CtiTV’s news channel (中天新聞台) was fined NT$500,000 (US$16,500) yesterday for broadcasting derogatory comments about female participants in the Sunflower protest movement in one of its popular night-time talk shows.
The channel’s News Tornado (新聞龍捲風) program upset many viewers after one of its regular guests, Peng Hua-gan (彭華幹), commented on the appearance of two female participants in the movement against the government’s handling of the cross-strait service trade pact.
Based on an episode recorded by the National Communications Commission (NCC), Peng said that one of the women wore a “provocative” low-cut shirt, hot pants and thigh-high boots, which he said made her look “super hot.” He then moved his hands over a photograph of the woman as if to suggest that he was unbuttoning her shirt.
Peng then pointed to the photograph of another woman, who was wearing a see-through chiffon blouse while sleeping on the floor of the Legislative Yuan’s main chamber during the siege.
Commenting on the photograph, Peng said that this was why many people decided to cancel their tickets to the annual Spring Scream music festival in Kenting, because the festival would offer nothing like this to see.
Rather than stopping Peng from making any further comments, the show’s host, James Tai (戴立綱), encouraged the conversation.
The NCC received more than 1,000 complaints within just two days after the episode was aired.
Facing mounting criticism, Peng and Tai later apologized in the program for their comments.
As of yesterday, the number of complaints about the episode had reached about 9,000, the commission said.
NCC spokesperson Yu Hsiao-cheng (虞孝成) said that the episode was viewed by an independent content review committee. Of the 19 committee members, 16 voted that the channel be punished and three voted that the channel be notified to address the situation.
The NCC commissioners affirmed the penalty recommended by the committee, which was to fine CtiTV NT$500,000 for violating the Satellite Broadcasting Act (衛星廣播電視法) by airing content disrupting public order or adversely affecting good social customs or norms.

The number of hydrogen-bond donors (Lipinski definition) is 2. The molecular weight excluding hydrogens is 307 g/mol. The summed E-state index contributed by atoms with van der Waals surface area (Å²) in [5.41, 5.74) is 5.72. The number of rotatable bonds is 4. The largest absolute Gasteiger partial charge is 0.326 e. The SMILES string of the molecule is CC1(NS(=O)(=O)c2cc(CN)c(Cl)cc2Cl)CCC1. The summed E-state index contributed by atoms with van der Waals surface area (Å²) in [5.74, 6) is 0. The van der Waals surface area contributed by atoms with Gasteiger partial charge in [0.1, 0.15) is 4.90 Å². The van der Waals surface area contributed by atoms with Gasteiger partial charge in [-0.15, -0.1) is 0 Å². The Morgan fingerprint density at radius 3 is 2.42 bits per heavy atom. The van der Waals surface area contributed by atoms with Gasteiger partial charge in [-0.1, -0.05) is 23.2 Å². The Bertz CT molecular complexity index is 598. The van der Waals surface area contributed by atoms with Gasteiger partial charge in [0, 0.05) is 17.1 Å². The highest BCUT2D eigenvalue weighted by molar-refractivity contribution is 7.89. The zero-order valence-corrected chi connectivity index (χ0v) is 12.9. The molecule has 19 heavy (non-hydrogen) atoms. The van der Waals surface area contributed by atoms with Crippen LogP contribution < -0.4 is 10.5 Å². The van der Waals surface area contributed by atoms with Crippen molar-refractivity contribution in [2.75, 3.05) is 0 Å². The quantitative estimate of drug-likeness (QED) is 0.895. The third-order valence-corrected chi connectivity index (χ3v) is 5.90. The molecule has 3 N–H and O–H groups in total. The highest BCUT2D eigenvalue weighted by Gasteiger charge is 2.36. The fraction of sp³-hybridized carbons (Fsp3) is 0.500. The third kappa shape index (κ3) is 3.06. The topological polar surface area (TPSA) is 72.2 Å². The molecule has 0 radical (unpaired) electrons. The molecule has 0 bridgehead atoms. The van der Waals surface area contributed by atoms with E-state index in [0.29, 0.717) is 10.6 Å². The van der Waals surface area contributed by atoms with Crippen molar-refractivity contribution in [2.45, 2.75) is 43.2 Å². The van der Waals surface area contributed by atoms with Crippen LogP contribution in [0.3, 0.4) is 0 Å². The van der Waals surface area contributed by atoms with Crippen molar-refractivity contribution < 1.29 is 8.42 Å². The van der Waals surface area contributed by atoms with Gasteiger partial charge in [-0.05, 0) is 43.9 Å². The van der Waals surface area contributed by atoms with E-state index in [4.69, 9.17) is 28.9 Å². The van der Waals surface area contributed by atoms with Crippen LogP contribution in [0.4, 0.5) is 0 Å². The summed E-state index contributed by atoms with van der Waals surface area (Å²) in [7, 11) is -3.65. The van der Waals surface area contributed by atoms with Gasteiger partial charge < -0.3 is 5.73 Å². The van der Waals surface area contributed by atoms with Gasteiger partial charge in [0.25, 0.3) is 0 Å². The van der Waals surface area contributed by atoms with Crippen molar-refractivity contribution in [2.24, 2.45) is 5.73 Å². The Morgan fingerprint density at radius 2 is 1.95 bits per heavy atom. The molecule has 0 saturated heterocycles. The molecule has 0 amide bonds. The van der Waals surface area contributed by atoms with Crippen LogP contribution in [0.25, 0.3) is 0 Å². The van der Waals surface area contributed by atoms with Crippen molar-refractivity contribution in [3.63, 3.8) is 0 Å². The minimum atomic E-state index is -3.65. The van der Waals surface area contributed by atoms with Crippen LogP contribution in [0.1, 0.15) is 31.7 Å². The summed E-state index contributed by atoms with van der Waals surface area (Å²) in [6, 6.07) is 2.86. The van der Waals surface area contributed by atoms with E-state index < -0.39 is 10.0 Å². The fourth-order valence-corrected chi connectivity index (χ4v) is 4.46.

“Even though this particular infringement was recorded for the first time in the past two years, the committee members deemed it a very serious violation, as the program aired comments that objectified and discriminated against women. The starting fine for a serious violation is set at NT$500,000,” the commission’s Communications Content Department specialist Lin Huei-lin (林慧玲) said.
The commission also asked the channel to submit a report on how the channel’s ethics committee works to control the quality of its programs.
The commission said that the channel is scheduled to renew its license at the end of this year, adding that it would take the violation into consideration when it reviews the channel’s license renewal application.
The channel has recorded eight violations in the past two years prior to this matter, with the total penalties topping NT$2.3 million.
They included infringements of the Sexual Assault Crime Prevention Act (性侵害犯罪防治法), the television program classification system, regulations separating television programs and advertisements, as well as the Protection of Children and Youths Welfare and Rights Act (兒童及少年福利與權益保障法).